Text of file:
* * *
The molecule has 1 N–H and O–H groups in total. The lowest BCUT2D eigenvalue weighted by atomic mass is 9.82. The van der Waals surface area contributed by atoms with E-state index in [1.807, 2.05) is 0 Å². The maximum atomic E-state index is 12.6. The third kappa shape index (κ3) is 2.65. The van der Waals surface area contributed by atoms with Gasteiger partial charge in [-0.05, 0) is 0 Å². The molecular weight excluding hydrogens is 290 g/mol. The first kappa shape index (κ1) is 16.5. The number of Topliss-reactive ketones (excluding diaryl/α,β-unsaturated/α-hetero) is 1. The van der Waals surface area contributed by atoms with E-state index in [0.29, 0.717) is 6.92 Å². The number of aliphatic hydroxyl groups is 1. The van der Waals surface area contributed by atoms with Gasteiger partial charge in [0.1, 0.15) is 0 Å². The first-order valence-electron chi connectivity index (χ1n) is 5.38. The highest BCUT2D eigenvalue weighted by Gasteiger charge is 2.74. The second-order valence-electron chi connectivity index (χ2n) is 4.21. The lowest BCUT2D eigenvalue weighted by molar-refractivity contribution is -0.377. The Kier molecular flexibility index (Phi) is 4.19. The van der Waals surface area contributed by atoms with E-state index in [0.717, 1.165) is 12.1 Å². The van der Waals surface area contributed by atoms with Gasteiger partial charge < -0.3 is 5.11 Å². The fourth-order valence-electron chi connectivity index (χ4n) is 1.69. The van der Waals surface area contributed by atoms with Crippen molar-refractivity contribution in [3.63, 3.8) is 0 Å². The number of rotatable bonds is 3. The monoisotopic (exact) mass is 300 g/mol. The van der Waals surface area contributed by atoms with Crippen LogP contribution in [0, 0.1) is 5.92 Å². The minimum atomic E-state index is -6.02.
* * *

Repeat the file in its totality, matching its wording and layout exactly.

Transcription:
The molecule has 1 N–H and O–H groups in total. The lowest BCUT2D eigenvalue weighted by atomic mass is 9.82. The van der Waals surface area contributed by atoms with E-state index in [1.807, 2.05) is 0 Å². The maximum atomic E-state index is 12.6. The third kappa shape index (κ3) is 2.65. The van der Waals surface area contributed by atoms with Gasteiger partial charge in [-0.05, 0) is 0 Å². The molecular weight excluding hydrogens is 290 g/mol. The first kappa shape index (κ1) is 16.5. The number of Topliss-reactive ketones (excluding diaryl/α,β-unsaturated/α-hetero) is 1. The van der Waals surface area contributed by atoms with E-state index in [0.29, 0.717) is 6.92 Å². The number of aliphatic hydroxyl groups is 1. The van der Waals surface area contributed by atoms with Gasteiger partial charge in [0.1, 0.15) is 0 Å². The first-order valence-electron chi connectivity index (χ1n) is 5.38. The highest BCUT2D eigenvalue weighted by Gasteiger charge is 2.74. The second-order valence-electron chi connectivity index (χ2n) is 4.21. The lowest BCUT2D eigenvalue weighted by molar-refractivity contribution is -0.377. The Kier molecular flexibility index (Phi) is 4.19. The van der Waals surface area contributed by atoms with E-state index in [0.717, 1.165) is 12.1 Å². The van der Waals surface area contributed by atoms with Gasteiger partial charge < -0.3 is 5.11 Å². The fourth-order valence-electron chi connectivity index (χ4n) is 1.69. The van der Waals surface area contributed by atoms with Crippen molar-refractivity contribution in [3.63, 3.8) is 0 Å². The number of rotatable bonds is 3. The monoisotopic (exact) mass is 300 g/mol. The van der Waals surface area contributed by atoms with Crippen LogP contribution in [0, 0.1) is 5.92 Å². The minimum atomic E-state index is -6.02.